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About The Alliance-independent. (Lincoln, Nebraska) 1892-1894 | View Entire Issue (Dec. 22, 1892)
y i l I i
Nebraska Farmers' Alliance.
J. H. Powias, Preldent, Cornell.
W. a. Fotbtek, Vlce-Prea . Albion.
J. M. Thompsoh, State Sec'y, Lincoln.
-W. H. Dech. Lecturer, Wahoo.
. C. raiKCHiLD. 1st Aei't Lecturer, Oak-
or m vi . . . mA lai't T.Aftiii-oi. RethlTiT
rf . X . t, nivnzi m " i ...--
B. K. Allen, Chairman, Ex. Com., Wabash
In tbe beaut; of the UUiea
Christ was born acrow the sea.
With a glory In his besom
That transfigures you and k e.
As he strore to make men holf
Let us strive to make them tree.
Since God Is marching oa.
-Julia Ward Howe.
This department will be under the direction
ol J. M. Thompson, state secretary
items from Alliances on matters of general
Interest niionrini when dilDUteS nave arisen
aad any news beaiiu-i upon the great work of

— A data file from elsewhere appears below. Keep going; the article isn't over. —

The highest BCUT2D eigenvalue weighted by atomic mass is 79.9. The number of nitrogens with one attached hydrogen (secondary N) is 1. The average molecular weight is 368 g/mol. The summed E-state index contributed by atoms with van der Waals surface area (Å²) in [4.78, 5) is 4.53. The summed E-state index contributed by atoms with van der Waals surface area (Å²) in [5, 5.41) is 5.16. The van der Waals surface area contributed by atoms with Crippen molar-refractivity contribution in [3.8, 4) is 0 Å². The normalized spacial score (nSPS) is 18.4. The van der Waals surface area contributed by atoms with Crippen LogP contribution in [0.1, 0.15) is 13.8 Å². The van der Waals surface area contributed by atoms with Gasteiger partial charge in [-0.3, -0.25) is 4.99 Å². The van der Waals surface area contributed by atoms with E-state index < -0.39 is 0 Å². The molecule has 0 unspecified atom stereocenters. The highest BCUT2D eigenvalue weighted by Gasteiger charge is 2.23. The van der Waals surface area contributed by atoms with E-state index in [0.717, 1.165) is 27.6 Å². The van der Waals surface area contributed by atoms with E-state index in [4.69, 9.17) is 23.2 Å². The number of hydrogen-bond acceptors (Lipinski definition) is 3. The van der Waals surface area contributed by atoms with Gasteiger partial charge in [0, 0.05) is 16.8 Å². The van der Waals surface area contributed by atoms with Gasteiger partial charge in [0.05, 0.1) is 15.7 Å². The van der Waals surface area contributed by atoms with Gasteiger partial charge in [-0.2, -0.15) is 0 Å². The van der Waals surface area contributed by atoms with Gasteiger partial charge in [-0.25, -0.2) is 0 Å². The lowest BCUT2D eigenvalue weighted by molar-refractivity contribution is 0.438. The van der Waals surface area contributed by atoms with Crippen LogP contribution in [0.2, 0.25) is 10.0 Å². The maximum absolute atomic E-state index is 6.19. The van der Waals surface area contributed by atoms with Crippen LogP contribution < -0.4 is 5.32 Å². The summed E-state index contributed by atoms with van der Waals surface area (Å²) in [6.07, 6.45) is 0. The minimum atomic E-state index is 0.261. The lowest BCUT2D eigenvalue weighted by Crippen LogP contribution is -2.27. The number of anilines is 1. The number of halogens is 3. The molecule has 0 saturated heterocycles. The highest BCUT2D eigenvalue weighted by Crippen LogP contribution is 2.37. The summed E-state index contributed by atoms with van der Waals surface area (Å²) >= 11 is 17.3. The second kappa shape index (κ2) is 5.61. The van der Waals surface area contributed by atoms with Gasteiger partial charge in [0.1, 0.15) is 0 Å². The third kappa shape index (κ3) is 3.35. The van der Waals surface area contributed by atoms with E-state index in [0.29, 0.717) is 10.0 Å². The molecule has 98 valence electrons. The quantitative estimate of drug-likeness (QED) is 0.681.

our organization will be welcomed by the
editor. Writu plainly, on oth- i de of the
naoer only, and address "Ali anje Depart
ment" A-uiABCB-UitiKPENDBM, Lincoln, Ren
We would be irlad to get items from every
eountv in the state en condition of tbe Alli
Let It Go.
When s fierce editor, boiling with fury,
Paints you with hot editorial tar.
Don't start a libel suit, don't hire a jury,
rn't seek rediess from the lench or the bar
Lies tometimes vanish, facts always grow
Smooth it over and let it go.
When jou consent to be placed on a ticket,
When you have made up your min4 to run,
Speak at your best-the political thicket
Tears off your clothes but makes lots of fun
If you are minus a vote or so,
Smooth it over snd let it go.
' Kflort ami nones mav ue imuier or gravci,
Either in politics, business er fame;
J ui - -,,lnw rHondkh TW mav
Nevertheless the rule iB the same;
Facts will be facto; w,hen you find it so
Smeoth it over and let it go.
From PoemB of tbe Cyclone State.
He solution 8 of Condolence.
ELWOOD, Neb , Dec. 14, 1802
The following resolutions were adopt
ed by the county "alliance of Ooeper
CQMflty at its last session, held in EL
Lod, Saturday uec.iu, ieaz.
Whereas: It hath Dleased Him who